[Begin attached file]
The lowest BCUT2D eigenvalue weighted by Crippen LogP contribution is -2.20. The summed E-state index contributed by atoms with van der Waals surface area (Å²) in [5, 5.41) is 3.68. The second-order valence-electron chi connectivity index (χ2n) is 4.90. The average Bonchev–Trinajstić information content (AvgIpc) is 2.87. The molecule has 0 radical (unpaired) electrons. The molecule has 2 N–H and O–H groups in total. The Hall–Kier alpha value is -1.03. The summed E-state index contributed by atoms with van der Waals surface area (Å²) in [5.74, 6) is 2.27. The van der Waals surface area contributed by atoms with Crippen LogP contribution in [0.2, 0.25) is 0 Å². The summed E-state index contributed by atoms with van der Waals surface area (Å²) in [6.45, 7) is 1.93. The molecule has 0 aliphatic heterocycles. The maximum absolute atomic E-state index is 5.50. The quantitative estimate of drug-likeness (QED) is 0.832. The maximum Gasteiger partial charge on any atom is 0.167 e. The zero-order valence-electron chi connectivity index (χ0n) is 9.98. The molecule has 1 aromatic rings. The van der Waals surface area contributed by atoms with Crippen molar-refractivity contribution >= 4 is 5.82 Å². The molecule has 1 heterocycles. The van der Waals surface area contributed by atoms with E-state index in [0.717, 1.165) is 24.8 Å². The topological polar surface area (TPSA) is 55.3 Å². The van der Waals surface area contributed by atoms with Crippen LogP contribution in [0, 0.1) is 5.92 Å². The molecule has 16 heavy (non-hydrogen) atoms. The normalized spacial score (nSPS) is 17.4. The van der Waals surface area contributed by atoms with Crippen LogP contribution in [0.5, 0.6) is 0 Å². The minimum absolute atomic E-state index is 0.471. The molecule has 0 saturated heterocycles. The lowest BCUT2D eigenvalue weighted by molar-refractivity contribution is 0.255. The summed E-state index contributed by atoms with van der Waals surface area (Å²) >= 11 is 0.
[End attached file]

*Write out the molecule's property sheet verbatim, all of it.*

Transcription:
The lowest BCUT2D eigenvalue weighted by Crippen LogP contribution is -2.20. The summed E-state index contributed by atoms with van der Waals surface area (Å²) in [5, 5.41) is 3.68. The second-order valence-electron chi connectivity index (χ2n) is 4.90. The average Bonchev–Trinajstić information content (AvgIpc) is 2.87. The molecule has 0 radical (unpaired) electrons. The molecule has 2 N–H and O–H groups in total. The Hall–Kier alpha value is -1.03. The summed E-state index contributed by atoms with van der Waals surface area (Å²) in [5.74, 6) is 2.27. The van der Waals surface area contributed by atoms with Crippen LogP contribution in [0.2, 0.25) is 0 Å². The summed E-state index contributed by atoms with van der Waals surface area (Å²) in [6.45, 7) is 1.93. The molecule has 0 aliphatic heterocycles. The maximum absolute atomic E-state index is 5.50. The quantitative estimate of drug-likeness (QED) is 0.832. The maximum Gasteiger partial charge on any atom is 0.167 e. The zero-order valence-electron chi connectivity index (χ0n) is 9.98. The molecule has 1 aromatic rings. The van der Waals surface area contributed by atoms with Crippen molar-refractivity contribution >= 4 is 5.82 Å². The molecule has 1 heterocycles. The van der Waals surface area contributed by atoms with E-state index in [0.717, 1.165) is 24.8 Å². The topological polar surface area (TPSA) is 55.3 Å². The van der Waals surface area contributed by atoms with Crippen LogP contribution in [0, 0.1) is 5.92 Å². The molecule has 16 heavy (non-hydrogen) atoms. The normalized spacial score (nSPS) is 17.4. The van der Waals surface area contributed by atoms with Crippen LogP contribution in [0.5, 0.6) is 0 Å². The minimum absolute atomic E-state index is 0.471. The molecule has 0 saturated heterocycles. The lowest BCUT2D eigenvalue weighted by molar-refractivity contribution is 0.255. The summed E-state index contributed by atoms with van der Waals surface area (Å²) >= 11 is 0.